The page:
Encephalomyocarditis (EMC) is a significant viral infection of swine and zoologic mammals. It is caused by members of the genus Cardiovirus in the family Picornaviridae and recognized in many parts of the world. Although all EMC viruses exist as a single serotype, isolates from various regions and countries can differ in pathogenicity and virulence.
Swine may die acutely at any age due to associated myocardial failure or may be affected with near-term abortions, fetal mummification, and apparent reproductive failure. Type A strains cause porcine reproductive problems, whereas type B strains cause heart failure. Most outbreaks of EMC virus infection have been associated with captive animals in swine production units, primate research centers, and zoos. Sudden death is often the first indication of infection. A variety of exotic mammals have been fatally afflicted with EMC in zoologic parks in the USA, Australia, and other parts of the world, and have included African elephants, rhinoceroses, hippopotamuses, sloths, llamas, various antelope species, and many types of nonhuman primates (chimpanzees, orangutans, baboons, monkeys, lemurs, etc). An episode of lion deaths at a zoo in the USA was associated with the feeding of the carcass of an African elephant that had died of EMC, and a spontaneous outbreak of fatal EMC was reported in free-ranging African elephants at Kruger National Park in South Africa in 1995.
EMC viruses have rarely been recognized as the cause of human illness, and the severe myocarditis and acute fatal infections observed in many other species have not been reported in humans. Nevertheless, serologic surveys have revealed human EMC virus infections are common in many parts of the world; most are asymptomatic or not recognized.
Cardioviruses are small, nonenveloped viruses that are almost always associated with rodents, and the disease in other mammalian species has often been attributed to spillover from populations of mice and rats. These, and presumably other rodent species, shed the viruses in feces and urine, which may contaminate food and water supplies of large mammals. Ingestion of rodents dead or dying of EMC may be another means of infection. Pigs shed virus in nasal secretions and feces during the first 3 days of experimental infection. During this short period, the virus may be transmitted to other pigs by contact. Cardioviruses are resistant to adverse environmental influences and may remain infective for weeks to months under favorable conditions.
Clinical Findings and Lesions
The disease is named for its predilection for the CNS and cardiovascular systems of experimental mice, and both encephalotropic and cardiotropic strains have been defined. In swine and zoologic species, however, acute and subacute deaths are almost always attributed to the destructive effects of the virus on the myocardium, with resultant cardiac insufficiency, pulmonary edema, and frothy transudation into the respiratory tract. Affected animals often appear to have asphyxiated in their own respiratory fluids. Other clinical signs may include fever, anorexia, listlessness, trembling, staggering, dyspnea, and paralysis. Mortality approaching 100% has been described in suckling swine but becomes successively lower in older age groups. Strains of EMC viruses that target the pancreas and are diabetogenic in experimental mice have been recognized, but the significance of this finding for other mammals has not been established.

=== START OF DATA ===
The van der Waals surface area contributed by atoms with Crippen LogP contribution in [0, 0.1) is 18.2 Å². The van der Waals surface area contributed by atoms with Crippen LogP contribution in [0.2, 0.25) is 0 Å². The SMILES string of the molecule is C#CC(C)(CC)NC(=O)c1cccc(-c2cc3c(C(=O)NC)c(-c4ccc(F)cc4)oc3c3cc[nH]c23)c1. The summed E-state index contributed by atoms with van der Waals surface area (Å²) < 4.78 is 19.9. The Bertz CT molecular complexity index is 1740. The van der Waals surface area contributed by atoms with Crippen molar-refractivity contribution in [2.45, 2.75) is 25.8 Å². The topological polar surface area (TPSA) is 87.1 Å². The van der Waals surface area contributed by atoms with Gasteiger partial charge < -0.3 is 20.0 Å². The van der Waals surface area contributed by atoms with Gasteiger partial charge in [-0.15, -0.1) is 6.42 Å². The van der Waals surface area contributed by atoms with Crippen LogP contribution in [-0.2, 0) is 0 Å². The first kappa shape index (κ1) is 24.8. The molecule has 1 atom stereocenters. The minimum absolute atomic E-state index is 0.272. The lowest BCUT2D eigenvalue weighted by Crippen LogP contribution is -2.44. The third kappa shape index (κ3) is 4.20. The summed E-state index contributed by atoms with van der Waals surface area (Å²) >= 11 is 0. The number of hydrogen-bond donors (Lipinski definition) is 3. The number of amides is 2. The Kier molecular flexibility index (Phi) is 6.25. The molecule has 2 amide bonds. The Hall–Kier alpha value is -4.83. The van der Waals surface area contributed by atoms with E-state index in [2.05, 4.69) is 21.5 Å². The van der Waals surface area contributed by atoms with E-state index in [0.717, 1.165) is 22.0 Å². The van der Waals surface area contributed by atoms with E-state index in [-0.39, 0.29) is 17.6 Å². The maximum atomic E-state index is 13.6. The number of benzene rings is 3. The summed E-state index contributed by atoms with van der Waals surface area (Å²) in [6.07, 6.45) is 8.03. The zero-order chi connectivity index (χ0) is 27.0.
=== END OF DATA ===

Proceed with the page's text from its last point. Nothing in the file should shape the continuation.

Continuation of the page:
EMC viruses are known to cross the placenta in swine and have been recovered from conceptuses in cases of reproductive failure due to near-term abortions (107–111 days of gestation), stillbirths, and mummifications. Reproductive problems often persist in affected herds for 2–3 mo and may affect sows of all parities.
Because the pale necrotic heart muscle lesions that may be observed in fatal EMC infections are also seen in septic infarction or vitamin E/selenium deficiency, a definitive diagnosis requires virus recovery and identification. Heart, liver, kidney, and spleen collected from acutely dead animals or abortuses are the specimens of choice for virus isolation. Because EMC viruses are very stable, they may be recovered from frozen tissues.
Serologic diagnosis via virus neutralization, hemagglutination-inhibition, or ELISA is possible if acute and convalescent sera are collected, but the frequency of subclinical EMC infections makes single serum determinations of little value in aborting sows. Detection of antibody against EMC viruses in stillborn or large mummified fetuses is significant for fetal infection, however, because maternal immunoglobulins are not passed across the placenta in swine.
Treatment and Control
There is no specific treatment for EMC, but mortality may be minimized by avoiding stress or excitement in animals at risk. EMC viruses appear to cycle in rodents and are most likely to affect swine and zoo animals when rodent populations are high. Rodent control is thus critical for minimizing exposure of susceptible species. Prompt and proper disposal of animals that have died of the disease is also recommended. EMC viruses are inactivated by the judicious use of many disinfectants labeled for livestock use.
Killed vaccines for the prevention of myocarditis in weaned swine have been patented, but are no longer commercially available in the USA, except as autogenous products. The current impetus for vaccine development has come largely from zoos and amusement parks where EMC has been problematic. Success with a genetically engineered attenuated virus vaccine has been reported in primates, pigs, and various zoologic hoofstock species. Commercial EMC virus vaccine production has been limited by the apparent lack of need in most domestic livestock situations.
Last full review/revision March 2012 by Jack M. Gaskin, DVM, PhD, DACVM